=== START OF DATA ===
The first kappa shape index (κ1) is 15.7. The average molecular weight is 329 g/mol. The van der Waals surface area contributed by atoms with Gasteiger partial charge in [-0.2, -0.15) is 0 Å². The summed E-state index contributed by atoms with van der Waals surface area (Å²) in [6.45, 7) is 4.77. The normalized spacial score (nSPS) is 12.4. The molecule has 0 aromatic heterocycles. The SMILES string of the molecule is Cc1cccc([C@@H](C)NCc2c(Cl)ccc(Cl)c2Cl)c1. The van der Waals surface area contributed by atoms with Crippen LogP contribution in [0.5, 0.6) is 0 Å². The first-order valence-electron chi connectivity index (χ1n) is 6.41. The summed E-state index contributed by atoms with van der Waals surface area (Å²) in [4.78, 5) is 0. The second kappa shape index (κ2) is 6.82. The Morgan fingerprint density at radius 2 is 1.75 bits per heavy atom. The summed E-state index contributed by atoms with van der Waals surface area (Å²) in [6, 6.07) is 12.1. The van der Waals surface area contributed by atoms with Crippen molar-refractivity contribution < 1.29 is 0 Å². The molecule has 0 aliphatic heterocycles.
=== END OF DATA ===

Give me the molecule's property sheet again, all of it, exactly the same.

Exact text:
The first kappa shape index (κ1) is 15.7. The average molecular weight is 329 g/mol. The van der Waals surface area contributed by atoms with Gasteiger partial charge in [-0.2, -0.15) is 0 Å². The summed E-state index contributed by atoms with van der Waals surface area (Å²) in [6.45, 7) is 4.77. The normalized spacial score (nSPS) is 12.4. The molecule has 0 aromatic heterocycles. The SMILES string of the molecule is Cc1cccc([C@@H](C)NCc2c(Cl)ccc(Cl)c2Cl)c1. The van der Waals surface area contributed by atoms with Crippen LogP contribution in [0.5, 0.6) is 0 Å². The first-order valence-electron chi connectivity index (χ1n) is 6.41. The summed E-state index contributed by atoms with van der Waals surface area (Å²) in [4.78, 5) is 0. The second kappa shape index (κ2) is 6.82. The Morgan fingerprint density at radius 2 is 1.75 bits per heavy atom. The summed E-state index contributed by atoms with van der Waals surface area (Å²) in [6, 6.07) is 12.1. The van der Waals surface area contributed by atoms with Crippen molar-refractivity contribution < 1.29 is 0 Å². The molecule has 0 aliphatic heterocycles.